Cold weather is just around the corner… And the conversation around layering your clothing comes top of mind for us. Why? If not done properly, it can really be uncomfortable. I went on a mission to determine best practices and how to effectively use it to your advantage. I also wanted to start with the basics and over time add options beyond the base layer. So here is my story and the results of my research about layering in general to help you understand without having to research further.
Starting out, I wanted to discover how to layer properly and create something that offers warmth without overheating, compression without suffocation, and as I am personally a creature of comfort, I figure you are too. The latest innovations in comfort clothing are constantly improving and I found something remarkably different from anything else out there. Seamless compression clothing is destined to be in everyone’s closet in the next five years. This new technology provides warmth without overheating and literally feels like you are wearing nothing at all. With a silky smooth finish, durably fabricated, and has stretch beyond belief. You won’t believe how amazing it feels to wear. This would be a base layer and is the core of getting you ready for any outdoor activity from simple spectating, tailgating and hunting to enjoying full blown hiking, traversing a mountain and skiing. Let's start with information:
When you aim to step outdoors, layering becomes your way of being able to use your own internal smart-technology thermostat. To regulate comfort, slipping layers on and off as your activity level increases/decreases, or the weather changes, is the key to insuring your adventure delivers the best experience.
What is layering? Simply put, it’s the wearing of lightweight or unconstructed garments one upon the other, as to create a fashionable ensemble or to provide warmth without undue bulkiness or heaviness.
- How to layer: First, let’s discover the function of each layer:
- Base layer (base layering: seamless clothing): wicks sweat off your skin and provides a level of comfort no matter what else it placed on top of it
- Middle layer (insulating layer): retains body heat to protect you from the cold
- Outer layer (shell layer): shields you from wind and rain
Even if you don’t plan to wear all layers, it’s a good idea to take all layers on every adventure: You can peel off layers if things heat up, but you can’t put on layers that you didn’t bring with you.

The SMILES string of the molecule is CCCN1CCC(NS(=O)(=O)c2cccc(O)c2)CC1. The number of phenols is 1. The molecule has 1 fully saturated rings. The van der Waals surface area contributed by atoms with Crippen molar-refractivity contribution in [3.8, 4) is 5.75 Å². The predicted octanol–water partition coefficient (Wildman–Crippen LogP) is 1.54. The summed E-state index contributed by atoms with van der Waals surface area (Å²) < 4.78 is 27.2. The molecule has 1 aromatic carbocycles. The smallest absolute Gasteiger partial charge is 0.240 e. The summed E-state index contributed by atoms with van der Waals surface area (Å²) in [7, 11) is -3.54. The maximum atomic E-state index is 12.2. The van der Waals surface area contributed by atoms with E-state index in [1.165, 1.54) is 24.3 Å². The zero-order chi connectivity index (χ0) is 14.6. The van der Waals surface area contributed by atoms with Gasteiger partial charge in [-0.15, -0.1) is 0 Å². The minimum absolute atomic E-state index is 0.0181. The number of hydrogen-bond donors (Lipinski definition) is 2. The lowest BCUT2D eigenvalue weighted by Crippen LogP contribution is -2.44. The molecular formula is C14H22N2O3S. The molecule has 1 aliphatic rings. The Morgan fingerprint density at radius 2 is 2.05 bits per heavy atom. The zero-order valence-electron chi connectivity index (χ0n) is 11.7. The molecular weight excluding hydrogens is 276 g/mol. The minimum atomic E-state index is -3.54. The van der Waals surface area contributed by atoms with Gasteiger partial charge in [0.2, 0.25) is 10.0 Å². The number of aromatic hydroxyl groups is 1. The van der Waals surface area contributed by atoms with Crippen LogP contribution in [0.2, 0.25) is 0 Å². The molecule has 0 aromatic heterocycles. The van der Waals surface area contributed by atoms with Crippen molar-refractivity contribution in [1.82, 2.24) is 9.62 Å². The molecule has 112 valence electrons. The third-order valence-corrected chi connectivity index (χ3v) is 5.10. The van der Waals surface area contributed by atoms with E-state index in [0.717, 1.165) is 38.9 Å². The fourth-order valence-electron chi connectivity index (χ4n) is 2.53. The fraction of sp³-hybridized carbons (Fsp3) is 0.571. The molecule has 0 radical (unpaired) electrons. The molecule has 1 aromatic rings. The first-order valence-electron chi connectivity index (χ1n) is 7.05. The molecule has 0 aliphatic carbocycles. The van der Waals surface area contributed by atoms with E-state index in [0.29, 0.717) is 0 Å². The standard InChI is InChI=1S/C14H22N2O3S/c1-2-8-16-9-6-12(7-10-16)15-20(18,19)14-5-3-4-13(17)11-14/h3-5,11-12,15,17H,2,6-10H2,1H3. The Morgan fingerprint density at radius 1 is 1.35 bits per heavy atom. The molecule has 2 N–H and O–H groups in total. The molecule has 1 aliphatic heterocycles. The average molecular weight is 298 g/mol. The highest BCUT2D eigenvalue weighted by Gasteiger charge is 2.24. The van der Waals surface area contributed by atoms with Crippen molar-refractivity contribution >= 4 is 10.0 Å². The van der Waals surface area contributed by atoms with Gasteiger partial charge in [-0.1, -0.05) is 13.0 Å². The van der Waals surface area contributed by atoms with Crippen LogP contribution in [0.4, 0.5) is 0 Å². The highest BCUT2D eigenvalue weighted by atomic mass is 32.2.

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Cold, Rainy and Hot Layering Examples
Layering for certain weather is the smart way to start off you plan for venturing out into it. Any suggestions based solely on weather, though, overlook key considerations, like exertion level and personal metabolism. These examples below are for a person who doesn’t run particularly hot or cold, who is going on an intermediate-level half-day hike:
- Base layer of Seamless Compression which includes underwear, t-shirt, tank, and/or v-neck
- Cotton/Polyester/Wool based thermal mid-level to outer layer of sweats, jeans with stretch, or for rainy days, rain resistant pants
- Pull over, with light wind resistant or rain and wind resistant jacket
- Lightweight gloves and polyester ski hat to help keep your head, ears, hands warm
Mid-weight polyester long underwear top and bottom; a jacket with synthetic insulation; midweight fleece pants; waterproof/breathable rain jacket and pants.
Rainy-weather layers (cooler temperatures):
Lightweight polyester long underwear top and bottom; lightweight fleece jacket; synthetic hiking pants; lightweight waterproof/breathable rain jacket and pants (with plenty of vents).
Seamless compression underwear and a short-sleeve cotton t-shirt; lightweight shorts or convertible hiking pants; lightweight wind jacket.
You have many alternatives and options for each of these layers. Best to go with those that make sense for where you’re headed, what you’re doing and what you’re able to spend.
It’s key you take the time to adjust layers as conditions change. Depending on rain and wind, shedding layers will prevent you from heating up. If hiking alone isn’t warming you up, add a middle layer. If hiking up an elevation, be ready at stops to add a layer as the temperature drops. Lower elevations will be hotter.
Base Layer: Moisture Management
As the next-to-skin layer, a base layer’s job is to prevent moisture from staying next to your skin, aka “wicking.” In cool or colder conditions, wicking base layers are needed to keep your skin dry. It’s essential because it keep you from becoming chilled or worse—hypothermic.
Base layer materials: You have a wide range of fabric options, including synthetics like polyester and nylon, or natural fibers like merino wool and silk. One of the best solutions is seamless compression clothing. Why? Mostly because its seamless nature keeps a silky smooth fabric next to your skin. That makes layering others on top easier because this feels like you are wearing nothing at all. It does offer a nice base layer of wicking action. There are differences in wicking and drying for each material, and in odor retention and durability, a lot people simply go with their personal fabric preference. But the better it wicks, the less odor and better comfort.